#302) Baby Face (1933)


#302) Baby Face (1933)

OR “Cracking the Pre-Code”

Directed by Alfred E. Green

Written by Gene Markey & Kathryn Scola. Story by Mark Canfield (aka Darryl F. Zanuck).

Class of 2005

The Plot: Lily Powers (Barbara Stanwyck) has been subjected to sex with strangers since the age of 14 in order to help out her father’s (Robert Barrat) speakeasy. After his death, Lily is encouraged by her friend Cragg (Alphonse Ethier) and his Nietzschean philosophy to go out and exploit herself in a big city to get what she wants. Lily arrives in New York City and gets a filing job at Gotham Trust, seducing and manipulating every man in the building as she climbs her way to…excuse me, I’ve just been handed something from the New York State Censorship Board. I’ll just read what it…oh dear. Um…forget all of that.

The Plot: Lily Powers (Barbara Stanwyck) has been subjected to very vague abuse from her father (Robert Barret). After his death, Lily is encouraged by her friend Cragg (Alphonse Ethier) to go out and get what she wants by using her strong…morality. Lily arrives in New York City and gets a filing job at Gotham Trust, still seducing and manipulating men, but now there are consequences. After she has met her match in newly elected bank president Courtland Trenholm (George Brent), Lily must heed Cragg’s (recently overdubbed) words that “the price of the wrong way is too great.”

Why It Matters: The NFR calls it “[o]ne of the more notorious melodramas of the pre-Code era” and cites this film as one of the movies that gave us the Production Code. There’s also an informative essay by film professor Gwendolyn Audrey Foster.

But Does It Really?: First off, the main reason this film was inducted was due to the discovery of an original negative of “Baby Face” before it was censored. While a very enjoyable movie, “Baby Face” is on the Registry for what it represents more than for what it actually is. The unaltered version is definitely the superior film, while the cuts and alterations made by Warner Bros. at the behest of the Production Code led to a muddled mess of a film. Luckily, the original cut of “Baby Face” is readily available, and is a hidden gem from the ‘30s whose taboo subject matter and strong lead performance by Barbara Stanwyck can be appreciated generations later. My lingering question: are both versions of this film on the Registry?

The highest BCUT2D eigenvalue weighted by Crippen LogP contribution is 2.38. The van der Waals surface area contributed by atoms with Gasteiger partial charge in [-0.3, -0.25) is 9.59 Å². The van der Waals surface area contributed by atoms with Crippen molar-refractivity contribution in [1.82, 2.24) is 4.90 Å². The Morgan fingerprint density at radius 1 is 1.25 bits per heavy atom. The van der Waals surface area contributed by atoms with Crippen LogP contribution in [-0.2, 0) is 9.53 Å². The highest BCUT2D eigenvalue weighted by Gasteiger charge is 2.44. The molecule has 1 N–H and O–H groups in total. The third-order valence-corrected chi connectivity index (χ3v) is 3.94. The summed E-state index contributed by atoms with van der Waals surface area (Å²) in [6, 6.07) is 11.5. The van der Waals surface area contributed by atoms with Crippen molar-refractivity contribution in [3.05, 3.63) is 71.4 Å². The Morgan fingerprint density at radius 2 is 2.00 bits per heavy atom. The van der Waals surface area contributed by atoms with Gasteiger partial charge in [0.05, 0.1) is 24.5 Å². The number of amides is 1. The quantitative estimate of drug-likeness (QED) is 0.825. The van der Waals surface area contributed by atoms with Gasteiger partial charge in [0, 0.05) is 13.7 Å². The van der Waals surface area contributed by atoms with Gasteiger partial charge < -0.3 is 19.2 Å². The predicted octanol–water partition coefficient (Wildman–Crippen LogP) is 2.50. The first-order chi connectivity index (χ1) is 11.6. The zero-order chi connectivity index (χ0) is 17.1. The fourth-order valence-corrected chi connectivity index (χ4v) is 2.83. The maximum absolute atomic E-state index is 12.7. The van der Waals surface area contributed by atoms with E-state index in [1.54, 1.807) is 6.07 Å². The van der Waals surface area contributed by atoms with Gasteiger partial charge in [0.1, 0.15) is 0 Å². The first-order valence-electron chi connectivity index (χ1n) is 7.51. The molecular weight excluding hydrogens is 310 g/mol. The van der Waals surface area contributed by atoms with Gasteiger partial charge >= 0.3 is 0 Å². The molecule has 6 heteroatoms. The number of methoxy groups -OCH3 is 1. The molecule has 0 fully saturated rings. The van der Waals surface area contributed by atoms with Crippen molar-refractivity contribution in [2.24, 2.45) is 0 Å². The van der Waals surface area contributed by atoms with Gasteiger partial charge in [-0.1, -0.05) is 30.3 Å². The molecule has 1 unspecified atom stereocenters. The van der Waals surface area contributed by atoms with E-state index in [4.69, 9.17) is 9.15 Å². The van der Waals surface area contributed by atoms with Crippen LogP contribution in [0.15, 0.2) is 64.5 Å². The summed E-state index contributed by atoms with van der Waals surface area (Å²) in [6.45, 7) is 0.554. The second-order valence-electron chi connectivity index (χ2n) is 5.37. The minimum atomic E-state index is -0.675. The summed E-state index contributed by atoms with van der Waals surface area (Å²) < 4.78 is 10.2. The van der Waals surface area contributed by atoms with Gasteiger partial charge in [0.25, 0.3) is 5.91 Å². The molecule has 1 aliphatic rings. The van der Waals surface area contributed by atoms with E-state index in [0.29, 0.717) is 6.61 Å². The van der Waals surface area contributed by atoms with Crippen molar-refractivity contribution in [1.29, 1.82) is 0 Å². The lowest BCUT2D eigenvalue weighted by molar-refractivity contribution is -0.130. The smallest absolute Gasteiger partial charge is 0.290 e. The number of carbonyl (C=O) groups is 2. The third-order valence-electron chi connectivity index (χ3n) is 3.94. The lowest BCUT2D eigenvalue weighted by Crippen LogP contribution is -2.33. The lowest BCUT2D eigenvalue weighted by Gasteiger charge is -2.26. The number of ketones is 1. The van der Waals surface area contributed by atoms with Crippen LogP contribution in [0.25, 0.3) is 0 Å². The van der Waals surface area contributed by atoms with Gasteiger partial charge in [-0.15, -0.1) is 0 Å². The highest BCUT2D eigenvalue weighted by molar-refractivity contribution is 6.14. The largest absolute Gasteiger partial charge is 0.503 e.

Wow, That’s Dated: Your usual ‘30s fare: newsies, telephone operators, the term “permanent” rather than “perm”. But there’s also your usual ‘30s sexism, plus a reference to Chico the maid as “that fantastic colored girl”. Eye-rolls all around.

Take a Shot: A few of Lily’s co-workers refer to her as “Baby Face”, and the 1926 song of the same name plays over the opening credits.

Seriously, Oscars?: No Oscar nominations for “Baby Face” (perhaps due to its censoring). Warner Bros.’ Best Picture contenders that year were fellow NFR entries “42nd Street” and “I Am a Fugitive from a Chain Gang”.

Other notes